|latest/stable||1||1||19 Mar 2021|
juju deploy fnordahl-neutron-openvswitch-bug1908351
OpenStack Networking - Open vSwitch Agent Read more
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This subordinate charm provides the Neutron OpenvSwitch configuration for a compute node.
Once deployed it takes over the management of the Neutron base and plugin configuration on the compute node.
To deploy (partial deployment of linked charms only):
juju deploy rabbitmq-server juju deploy neutron-api juju deploy nova-compute juju deploy neutron-openvswitch juju add-relation neutron-openvswitch nova-compute juju add-relation neutron-openvswitch neutron-api juju add-relation neutron-openvswitch rabbitmq-server
Note that the rabbitmq-server can optionally be a different instance of the rabbitmq-server charm than used by OpenStack Nova:
juju deploy rabbitmq-server rmq-neutron juju add-relation neutron-openvswitch rmq-neutron juju add-relation neutron-api rmq-neutron
The neutron-api and neutron-openvswitch charms must be related to the same instance of the rabbitmq-server charm.
It should only be used with OpenStack Icehouse and above and requires a separate neutron-api service to have been deployed.
Disabling security group management
WARNING: this feature allows you to effectively disable security on your cloud!
This charm has a configuration option to allow users to disable any per-instance security group management; this must used with neutron-security-groups enabled in the neutron-api charm and could be used to turn off security on selected set of compute nodes:
juju deploy neutron-openvswitch neutron-openvswitch-insecure juju set neutron-openvswitch-insecure disable-security-groups=True prevent-arp-spoofing=False juju deploy nova-compute nova-compute-insecure juju add-relation nova-compute-insecure neutron-openvswitch-insecure ...
These compute nodes could then be accessed by cloud users via use of host aggregates with specific flavors to target instances to hypervisors with no per-instance security.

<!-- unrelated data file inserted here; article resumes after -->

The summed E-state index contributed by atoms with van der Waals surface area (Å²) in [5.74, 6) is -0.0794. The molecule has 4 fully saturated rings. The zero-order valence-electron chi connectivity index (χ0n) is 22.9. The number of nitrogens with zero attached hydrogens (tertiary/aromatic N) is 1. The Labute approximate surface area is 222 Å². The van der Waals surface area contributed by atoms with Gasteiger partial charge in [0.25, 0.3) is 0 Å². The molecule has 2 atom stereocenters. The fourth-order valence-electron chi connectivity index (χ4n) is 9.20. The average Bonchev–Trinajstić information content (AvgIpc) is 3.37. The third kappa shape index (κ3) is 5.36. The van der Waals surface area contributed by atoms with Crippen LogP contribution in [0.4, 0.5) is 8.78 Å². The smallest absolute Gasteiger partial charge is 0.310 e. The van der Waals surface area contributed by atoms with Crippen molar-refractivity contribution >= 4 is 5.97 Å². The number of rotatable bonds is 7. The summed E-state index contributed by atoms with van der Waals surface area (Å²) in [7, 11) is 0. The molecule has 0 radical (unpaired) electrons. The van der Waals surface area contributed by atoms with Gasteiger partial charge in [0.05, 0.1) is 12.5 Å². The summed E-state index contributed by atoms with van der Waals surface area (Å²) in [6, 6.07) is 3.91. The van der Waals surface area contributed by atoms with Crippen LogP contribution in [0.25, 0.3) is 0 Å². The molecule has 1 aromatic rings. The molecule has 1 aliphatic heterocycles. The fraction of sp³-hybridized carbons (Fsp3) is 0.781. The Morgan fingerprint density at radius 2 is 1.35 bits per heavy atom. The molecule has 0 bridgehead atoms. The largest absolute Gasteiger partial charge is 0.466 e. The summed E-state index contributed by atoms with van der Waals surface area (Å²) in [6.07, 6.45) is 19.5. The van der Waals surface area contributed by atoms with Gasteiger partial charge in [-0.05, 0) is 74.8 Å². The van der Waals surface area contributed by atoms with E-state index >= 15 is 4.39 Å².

Network Spaces support
This charm supports the use of Juju Network Spaces, allowing the charm to be bound to network space configurations managed directly by Juju. This is only supported with Juju 2.0 and above.
Open vSwitch endpoints can be configured using the 'data' extra-binding, ensuring that tunnel traffic is routed across the correct host network interfaces:
juju deploy neutron-openvswitch --bind "data=data-space"
alternatively these can also be provided as part of a juju native bundle configuration:
neutron-openvswitch: charm: cs:xenial/neutron-openvswitch bindings: data: data-space
NOTE: Spaces must be configured in the underlying provider prior to attempting to use them.
NOTE: Existing deployments using os-data-network configuration options will continue to function; this option is preferred over any network space binding provided if set.
DPDK fast packet processing support
For OpenStack Mitaka running on Ubuntu 16.04, its possible to use experimental DPDK userspace network acceleration with Open vSwitch and OpenStack.
Currently, this charm supports use of DPDK enabled devices in bridges supporting connectivity to provider networks.
To use DPDK, you'll need to have supported network cards in your server infrastructure (see dpdk-nics[DPDK documentation]); DPDK must be enabled and configured during deployment of the charm, for example:
neutron-openvswitch: enable-dpdk: True data-port: "br-phynet1:a8:9d:21:cf:93:fc br-phynet2:a8:9d:21:cf:93:fd br-phynet3:a8:9d:21:cf:93:fe"
As devices are not typically named consistently across servers, multiple instances of each bridge -> mac address mapping can be provided; the charm deals with resolution of the set of bridge -> port mappings that are required for each individual unit of the charm.
DPDK requires the use of hugepages, which is not directly configured in the neutron-openvswitch charm; Hugepage configuration can either be done by providing kernel boot command line options for individual servers using MAAS or using the 'hugepages' configuration option of the nova-compute charm:
nova-compute: hugepages: 50%